SAN FRANCISCO -- In the third inning of Game 3 of the NLCS here Tuesday afternoon, Philadelphia Phillies catcher Carlos Ruiz stood on second base and said he had just one thought on his mind: Who's going to get the big hit?
After a strikeout and grounder to third, Ruiz had his answer: no one. Ninety minutes later, Ruiz again stood on second and again wondered which of his Phillies teammates would deliver the clutch knock to break his team's offensive slump. And again, he had his answer: None of them.
"Hopefully tomorrow [in Game 4] we can get that hit," Ruiz said.
The Phillies need more than hope. They need hits. Now. And so it was no surprise then that a mere minutes after Tuesday's 3-0 loss to the San Francisco Giants, the two-time defending National League champions were already hard at work searching for answers. Before they had even showered, Raul Ibanez, Chase Utley and Jayson Werth, who combined to go 0-for-11 with four strikeouts in Game 3, sat at laptop computers and watched video clips of their at-bats. Ryan Howard later joined them.
When asked what sort of things he saw when watching the clips, Utley said, "It's a secret."
Phillies fans can only hope it's a secret Utley and his teammates will figure out. Soon. Without it, the Phillies look mighty vulnerable in this best-of-seven series. And the talk of this team being a National League dynasty has quickly come to a screeching halt. Yes, the Phillies have three of the best starting pitchers in baseball. But if they can't hit -- especially in critical situations -- it doesn't matter. Going back to the second inning of Game 1 of the division series, the Phillies now are 5-for-41 with runners in scoring position.
"When you don't score no runs, you don't get no hits, it's hard to win the game," Philadelphia manager Charlie Manuel said. "But I don't know what we're going to do about it. I can sit here and talk about it. I can go in [to the clubhouse] and talk to them about it. But when the game starts tomorrow is when we can do something about it."
After Tuesday's loss, a game in which three San Francisco pitchers held the Phillies to three hits -- all singles -- the players said the right things. They've been here before. They're too good not to come out of it. They just need to be more aggressive. All it takes is one big hit and everything will turn around. And that all may be true. But at the same time, other than tipping the cap to the Giants' pitching staff, few in the Phillies' clubhouse had an explanation as to why this is happening now and what could be done to correct it.
"I don't know what we're doing wrong, why we're not hitting," outfielder Shane Victorino said. "If I could put my finger on it I would have answered it a long time ago."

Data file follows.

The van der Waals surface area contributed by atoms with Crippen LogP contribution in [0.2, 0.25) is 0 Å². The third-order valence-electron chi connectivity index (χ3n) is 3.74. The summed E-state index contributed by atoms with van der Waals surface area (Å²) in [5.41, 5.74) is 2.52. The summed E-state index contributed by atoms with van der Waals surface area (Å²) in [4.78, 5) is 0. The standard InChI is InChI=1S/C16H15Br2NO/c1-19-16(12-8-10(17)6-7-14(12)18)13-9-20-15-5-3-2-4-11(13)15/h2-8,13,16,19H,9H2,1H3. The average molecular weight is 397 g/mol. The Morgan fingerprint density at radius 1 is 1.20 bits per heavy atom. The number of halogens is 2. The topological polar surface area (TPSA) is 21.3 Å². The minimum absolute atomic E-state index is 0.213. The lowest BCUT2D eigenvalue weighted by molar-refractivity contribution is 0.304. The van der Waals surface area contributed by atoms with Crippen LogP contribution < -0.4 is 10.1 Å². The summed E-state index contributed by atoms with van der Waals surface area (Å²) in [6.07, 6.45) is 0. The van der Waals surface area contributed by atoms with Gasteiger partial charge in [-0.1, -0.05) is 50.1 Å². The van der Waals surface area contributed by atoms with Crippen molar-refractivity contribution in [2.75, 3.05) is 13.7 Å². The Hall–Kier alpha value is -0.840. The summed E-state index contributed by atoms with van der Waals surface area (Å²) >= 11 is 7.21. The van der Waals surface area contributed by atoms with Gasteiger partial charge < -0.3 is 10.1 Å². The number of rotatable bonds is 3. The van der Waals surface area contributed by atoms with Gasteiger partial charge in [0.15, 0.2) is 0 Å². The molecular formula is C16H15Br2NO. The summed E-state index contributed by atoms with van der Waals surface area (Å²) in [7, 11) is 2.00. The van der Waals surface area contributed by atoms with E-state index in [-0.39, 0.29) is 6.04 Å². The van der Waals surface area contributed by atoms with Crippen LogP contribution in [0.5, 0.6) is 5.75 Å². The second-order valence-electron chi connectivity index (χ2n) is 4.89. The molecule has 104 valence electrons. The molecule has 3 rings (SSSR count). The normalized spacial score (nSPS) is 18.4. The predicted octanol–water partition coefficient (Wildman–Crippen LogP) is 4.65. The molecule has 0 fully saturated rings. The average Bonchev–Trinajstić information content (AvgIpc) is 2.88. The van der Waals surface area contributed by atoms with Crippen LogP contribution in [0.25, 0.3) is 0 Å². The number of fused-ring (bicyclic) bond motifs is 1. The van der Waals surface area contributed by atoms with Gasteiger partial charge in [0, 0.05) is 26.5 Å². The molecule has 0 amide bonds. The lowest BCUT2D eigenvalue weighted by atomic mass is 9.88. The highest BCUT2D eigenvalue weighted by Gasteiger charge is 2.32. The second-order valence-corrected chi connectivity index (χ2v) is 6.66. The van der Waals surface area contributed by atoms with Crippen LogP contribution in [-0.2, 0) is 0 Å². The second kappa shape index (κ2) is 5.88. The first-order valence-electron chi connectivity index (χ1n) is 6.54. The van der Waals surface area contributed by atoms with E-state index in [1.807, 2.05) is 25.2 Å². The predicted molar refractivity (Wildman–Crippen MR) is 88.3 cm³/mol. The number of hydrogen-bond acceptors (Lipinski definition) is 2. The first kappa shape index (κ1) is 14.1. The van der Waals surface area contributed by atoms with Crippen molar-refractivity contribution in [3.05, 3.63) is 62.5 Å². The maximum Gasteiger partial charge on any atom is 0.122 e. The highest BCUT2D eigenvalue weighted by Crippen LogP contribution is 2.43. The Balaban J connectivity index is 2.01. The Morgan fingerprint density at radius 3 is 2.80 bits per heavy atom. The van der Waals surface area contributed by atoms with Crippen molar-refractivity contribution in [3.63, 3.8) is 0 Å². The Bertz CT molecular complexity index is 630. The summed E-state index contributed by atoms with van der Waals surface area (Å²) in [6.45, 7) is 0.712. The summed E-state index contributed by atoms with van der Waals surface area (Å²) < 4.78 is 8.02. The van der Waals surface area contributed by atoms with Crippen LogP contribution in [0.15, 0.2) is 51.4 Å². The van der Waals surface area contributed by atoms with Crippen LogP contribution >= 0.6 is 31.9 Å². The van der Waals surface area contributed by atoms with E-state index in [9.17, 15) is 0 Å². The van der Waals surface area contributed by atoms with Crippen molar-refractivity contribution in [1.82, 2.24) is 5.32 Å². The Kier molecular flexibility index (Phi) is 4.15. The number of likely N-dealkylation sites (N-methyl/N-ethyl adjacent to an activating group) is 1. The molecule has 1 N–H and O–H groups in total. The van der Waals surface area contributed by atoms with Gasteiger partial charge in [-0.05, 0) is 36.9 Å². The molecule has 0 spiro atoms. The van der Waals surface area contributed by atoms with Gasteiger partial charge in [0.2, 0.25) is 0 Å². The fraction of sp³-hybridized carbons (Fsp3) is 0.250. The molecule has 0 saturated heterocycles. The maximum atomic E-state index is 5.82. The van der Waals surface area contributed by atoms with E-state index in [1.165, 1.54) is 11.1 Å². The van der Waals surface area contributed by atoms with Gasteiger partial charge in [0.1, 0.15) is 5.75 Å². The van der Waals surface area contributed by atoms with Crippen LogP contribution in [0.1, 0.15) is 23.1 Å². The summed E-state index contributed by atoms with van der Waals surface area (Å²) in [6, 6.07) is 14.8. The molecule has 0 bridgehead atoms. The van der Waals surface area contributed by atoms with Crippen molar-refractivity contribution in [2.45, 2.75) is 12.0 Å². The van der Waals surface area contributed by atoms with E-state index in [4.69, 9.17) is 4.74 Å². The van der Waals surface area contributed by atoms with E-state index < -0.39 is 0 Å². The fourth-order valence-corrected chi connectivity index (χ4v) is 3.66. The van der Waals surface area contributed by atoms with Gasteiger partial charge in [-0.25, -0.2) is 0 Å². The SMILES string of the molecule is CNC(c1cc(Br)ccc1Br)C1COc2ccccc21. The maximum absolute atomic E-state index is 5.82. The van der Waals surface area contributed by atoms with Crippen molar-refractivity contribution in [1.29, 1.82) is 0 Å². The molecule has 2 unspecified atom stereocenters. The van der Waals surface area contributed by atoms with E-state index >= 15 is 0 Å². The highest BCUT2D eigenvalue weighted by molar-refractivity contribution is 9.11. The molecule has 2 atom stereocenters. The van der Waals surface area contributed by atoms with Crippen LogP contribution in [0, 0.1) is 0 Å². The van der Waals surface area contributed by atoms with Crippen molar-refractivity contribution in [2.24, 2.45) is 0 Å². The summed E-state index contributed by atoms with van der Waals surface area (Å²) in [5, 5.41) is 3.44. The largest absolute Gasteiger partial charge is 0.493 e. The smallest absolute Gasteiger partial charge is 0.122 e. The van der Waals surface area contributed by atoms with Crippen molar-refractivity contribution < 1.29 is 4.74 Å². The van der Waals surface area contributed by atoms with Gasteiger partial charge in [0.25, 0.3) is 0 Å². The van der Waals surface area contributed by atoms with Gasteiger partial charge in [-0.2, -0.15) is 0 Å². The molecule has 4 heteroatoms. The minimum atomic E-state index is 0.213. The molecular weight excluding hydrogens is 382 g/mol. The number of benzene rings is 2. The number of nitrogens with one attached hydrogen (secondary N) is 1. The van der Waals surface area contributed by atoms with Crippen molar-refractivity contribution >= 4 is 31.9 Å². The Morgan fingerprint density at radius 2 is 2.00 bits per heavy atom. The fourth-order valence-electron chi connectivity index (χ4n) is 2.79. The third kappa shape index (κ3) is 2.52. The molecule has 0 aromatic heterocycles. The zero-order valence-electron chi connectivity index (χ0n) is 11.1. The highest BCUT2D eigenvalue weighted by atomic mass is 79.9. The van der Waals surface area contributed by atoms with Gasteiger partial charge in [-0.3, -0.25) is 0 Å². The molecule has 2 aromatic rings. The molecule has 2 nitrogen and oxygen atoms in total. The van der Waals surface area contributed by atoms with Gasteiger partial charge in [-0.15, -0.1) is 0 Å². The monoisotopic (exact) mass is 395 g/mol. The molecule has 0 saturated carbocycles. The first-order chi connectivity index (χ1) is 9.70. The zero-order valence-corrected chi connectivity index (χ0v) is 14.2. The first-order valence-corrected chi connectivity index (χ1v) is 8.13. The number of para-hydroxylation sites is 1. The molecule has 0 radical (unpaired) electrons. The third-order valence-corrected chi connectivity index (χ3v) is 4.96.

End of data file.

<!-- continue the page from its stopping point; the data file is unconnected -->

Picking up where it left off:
Shortstop Jimmy Rollins wondered if the unique depth perception for hitters at AT&T Park is part of the explanation for Philadelphia's problems, at least on Tuesday.
"It looks like the pitcher is a bit further back than normal and then all of the sudden that ball is up on you," Rollins said. "But look, that's why they call it home-field advantage.
"All it takes is one hit to blow the top off and change everything."
Standing in the way on Wednesday will be Madison Bumgarner, the rookie left-hander the Phillies have never faced and admitted after Tuesday's loss they know next to nothing about. The 2007 first-round draft pick allowed two runs and six hits in the division series against Atlanta. The Giants have won eight of his past 11 starts.
When asked who has the advantage in Game 4, the rookie the Phillies know so very little about or the team that features five players who have started 36 consecutive postseason games, Victorino channeled his inner Joe Namath.
"I'm going to go out there with confidence and say we're going to win," he said. "If I go out there with the attitude that we aren't going to win, I might as well not show up."
The Phillies will counter with Joe Blanton, who hasn't pitched since Oct. 3. Though he isn't one of Philadelphia's "big three," Blanton finished the season with 13 consecutive starts without a loss, going 6-0 with a 3.24 earned run average over that span.
But this will be the biggest game of the season for the Phillies, which left many to wonder whether Manuel considered using Roy Halladay on short rest instead of Blanton. After Tuesday's game, he said he didn't even have the conversation. Halladay told reporters he would have been ready to go if asked.
"I'll pitch when they want me to pitch," Halladay said. "That's it. That's the bottom line. The rest of it isn't up to me."
Regardless, the problem in this series hasn't been Philadelphia's pitching. It's the hitting. The team again finds itself in one of the dreaded offensive droughts that plagued it throughout the season. And now the Phillies have the task of trying to come out of it against one of the best pitching staffs in baseball, in a park where they are now hitting .158 in four games this season.
Not that they are worried -- yet.
"Let's not sit here and analyze everything," Victorino said. "We don't have time. There's not enough time to analyze situations. We don't need to worry about why we're not hitting. We need to worry about when we're going to hit. And that's going to be tomorrow. We're going to go out there with reckless abandon."
Wayne Drehs is a senior writer for ESPN.com. He can be reached at firstname.lastname@example.org.